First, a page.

Exploring Alternative Futures in the Anthropocene

Steven Cork, Carla Alexandra, Jorge G. Alvarez-Romero, Elena M Bennett, Marta Berbes-Blazquez, Erin Bohensky, Barbara Bok, Robert Constanza, Shizuka Hashimoto, Rosemary Hill, Sohail Inayatullah, Kasper Kok, Carina Wyborn

    Research output: Contribution to journalArticle


    Many challenges posed by the current Anthropocene epoch require fundamental transformations to humanity’s relationships with the rest of the planet. Achieving such transformations requires that humanity improve its understanding of the current situation and enhance its ability to imagine pathways toward alternative, preferable futures. We review advances in addressing these challenges that employ systematic and structured thinking about multiple possible futures (futures-thinking). Over seven decades, especially the past two, approaches to futures-thinking have helped people from diverse backgrounds reach a common understanding of important issues, underlying causes, and pathways toward optimistic futures. A recent focus has been the stimulation of imagination to produce new options. The roles of futures-thinking in breaking unhelpful social addictions and in conflict resolution are key emerging topics. We summarize cognitive, cultural, and institutional constraints on the societal uptake of futures-thinking, concluding that none are insurmountable once understood.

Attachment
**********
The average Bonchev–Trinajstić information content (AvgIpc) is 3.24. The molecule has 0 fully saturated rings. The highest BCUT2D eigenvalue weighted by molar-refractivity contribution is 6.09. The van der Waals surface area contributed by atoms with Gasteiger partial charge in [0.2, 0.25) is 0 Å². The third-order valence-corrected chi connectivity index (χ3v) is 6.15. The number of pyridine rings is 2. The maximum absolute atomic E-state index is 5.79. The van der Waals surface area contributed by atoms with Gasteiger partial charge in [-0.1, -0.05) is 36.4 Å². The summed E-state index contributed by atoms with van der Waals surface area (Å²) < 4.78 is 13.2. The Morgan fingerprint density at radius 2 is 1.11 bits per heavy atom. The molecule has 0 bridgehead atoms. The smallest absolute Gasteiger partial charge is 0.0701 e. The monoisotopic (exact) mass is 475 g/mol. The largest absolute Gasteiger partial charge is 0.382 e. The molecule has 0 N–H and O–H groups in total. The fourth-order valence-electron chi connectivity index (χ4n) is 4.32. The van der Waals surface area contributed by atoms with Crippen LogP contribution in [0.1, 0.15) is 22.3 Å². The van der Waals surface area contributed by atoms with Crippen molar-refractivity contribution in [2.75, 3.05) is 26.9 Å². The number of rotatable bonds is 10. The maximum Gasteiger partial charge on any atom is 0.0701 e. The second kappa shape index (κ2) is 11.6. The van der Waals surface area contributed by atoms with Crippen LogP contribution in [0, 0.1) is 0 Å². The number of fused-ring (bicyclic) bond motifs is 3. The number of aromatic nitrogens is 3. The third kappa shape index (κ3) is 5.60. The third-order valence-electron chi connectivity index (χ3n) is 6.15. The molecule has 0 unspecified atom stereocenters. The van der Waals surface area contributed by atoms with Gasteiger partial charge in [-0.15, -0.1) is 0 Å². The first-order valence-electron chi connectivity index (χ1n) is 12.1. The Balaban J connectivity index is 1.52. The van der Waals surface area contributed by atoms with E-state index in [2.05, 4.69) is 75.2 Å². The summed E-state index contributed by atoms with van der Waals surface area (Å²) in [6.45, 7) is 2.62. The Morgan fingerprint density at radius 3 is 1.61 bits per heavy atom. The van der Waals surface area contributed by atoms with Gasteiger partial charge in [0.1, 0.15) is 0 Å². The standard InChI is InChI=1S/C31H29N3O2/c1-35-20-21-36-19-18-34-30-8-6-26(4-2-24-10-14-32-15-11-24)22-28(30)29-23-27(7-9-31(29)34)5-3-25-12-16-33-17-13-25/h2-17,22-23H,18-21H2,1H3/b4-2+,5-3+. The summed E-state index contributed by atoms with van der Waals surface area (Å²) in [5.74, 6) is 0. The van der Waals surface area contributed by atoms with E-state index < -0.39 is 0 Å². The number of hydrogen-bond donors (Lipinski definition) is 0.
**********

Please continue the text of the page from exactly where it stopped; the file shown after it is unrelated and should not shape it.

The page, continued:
Original languageEnglish
    Pages (from-to)25-54
    JournalAnnual Review of Environment and Resources
    Publication statusPublished - 2023

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